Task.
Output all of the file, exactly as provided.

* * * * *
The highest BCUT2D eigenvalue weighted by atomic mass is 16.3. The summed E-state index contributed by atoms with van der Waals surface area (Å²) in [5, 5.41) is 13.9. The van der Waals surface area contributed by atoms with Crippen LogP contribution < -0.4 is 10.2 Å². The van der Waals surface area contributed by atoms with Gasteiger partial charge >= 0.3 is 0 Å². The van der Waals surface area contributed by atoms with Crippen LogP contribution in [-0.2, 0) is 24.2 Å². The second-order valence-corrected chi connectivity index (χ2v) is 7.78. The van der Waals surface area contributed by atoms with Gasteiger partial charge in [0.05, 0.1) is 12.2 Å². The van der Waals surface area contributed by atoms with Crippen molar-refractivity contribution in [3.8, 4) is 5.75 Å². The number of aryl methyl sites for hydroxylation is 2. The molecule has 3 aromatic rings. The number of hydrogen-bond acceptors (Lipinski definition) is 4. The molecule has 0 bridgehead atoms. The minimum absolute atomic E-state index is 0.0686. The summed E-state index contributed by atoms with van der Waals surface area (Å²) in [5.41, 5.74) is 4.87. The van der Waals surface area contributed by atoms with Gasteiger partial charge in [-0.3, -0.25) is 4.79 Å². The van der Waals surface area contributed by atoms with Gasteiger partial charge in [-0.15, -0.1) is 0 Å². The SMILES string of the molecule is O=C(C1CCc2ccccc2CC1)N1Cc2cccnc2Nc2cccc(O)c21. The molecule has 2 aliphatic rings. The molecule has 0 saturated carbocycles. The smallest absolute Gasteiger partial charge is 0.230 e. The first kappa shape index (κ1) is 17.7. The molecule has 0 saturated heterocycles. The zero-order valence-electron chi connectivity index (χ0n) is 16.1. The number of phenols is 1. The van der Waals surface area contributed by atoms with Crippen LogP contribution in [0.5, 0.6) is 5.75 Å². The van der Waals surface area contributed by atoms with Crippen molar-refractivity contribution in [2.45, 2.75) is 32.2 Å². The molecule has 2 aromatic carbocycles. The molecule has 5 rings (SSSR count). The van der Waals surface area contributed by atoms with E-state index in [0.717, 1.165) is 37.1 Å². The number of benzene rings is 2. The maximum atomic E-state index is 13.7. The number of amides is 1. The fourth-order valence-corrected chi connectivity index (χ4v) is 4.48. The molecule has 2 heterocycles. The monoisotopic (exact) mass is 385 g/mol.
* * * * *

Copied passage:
The highest BCUT2D eigenvalue weighted by atomic mass is 16.3. The summed E-state index contributed by atoms with van der Waals surface area (Å²) in [5, 5.41) is 13.9. The van der Waals surface area contributed by atoms with Crippen LogP contribution < -0.4 is 10.2 Å². The van der Waals surface area contributed by atoms with Gasteiger partial charge >= 0.3 is 0 Å². The van der Waals surface area contributed by atoms with Crippen LogP contribution in [-0.2, 0) is 24.2 Å². The second-order valence-corrected chi connectivity index (χ2v) is 7.78. The van der Waals surface area contributed by atoms with Gasteiger partial charge in [0.05, 0.1) is 12.2 Å². The van der Waals surface area contributed by atoms with Crippen molar-refractivity contribution in [3.8, 4) is 5.75 Å². The number of aryl methyl sites for hydroxylation is 2. The molecule has 3 aromatic rings. The number of hydrogen-bond acceptors (Lipinski definition) is 4. The molecule has 0 bridgehead atoms. The minimum absolute atomic E-state index is 0.0686. The summed E-state index contributed by atoms with van der Waals surface area (Å²) in [5.41, 5.74) is 4.87. The van der Waals surface area contributed by atoms with Gasteiger partial charge in [-0.3, -0.25) is 4.79 Å². The van der Waals surface area contributed by atoms with Gasteiger partial charge in [-0.15, -0.1) is 0 Å². The SMILES string of the molecule is O=C(C1CCc2ccccc2CC1)N1Cc2cccnc2Nc2cccc(O)c21. The molecule has 2 aliphatic rings. The molecule has 0 saturated carbocycles. The smallest absolute Gasteiger partial charge is 0.230 e. The first kappa shape index (κ1) is 17.7. The molecule has 0 saturated heterocycles. The zero-order valence-electron chi connectivity index (χ0n) is 16.1. The number of phenols is 1. The van der Waals surface area contributed by atoms with Crippen LogP contribution in [0.5, 0.6) is 5.75 Å². The van der Waals surface area contributed by atoms with Crippen molar-refractivity contribution in [2.45, 2.75) is 32.2 Å². The molecule has 2 aromatic carbocycles. The molecule has 5 rings (SSSR count). The van der Waals surface area contributed by atoms with E-state index in [0.717, 1.165) is 37.1 Å². The number of benzene rings is 2. The maximum atomic E-state index is 13.7. The number of amides is 1. The fourth-order valence-corrected chi connectivity index (χ4v) is 4.48. The molecule has 2 heterocycles. The monoisotopic (exact) mass is 385 g/mol.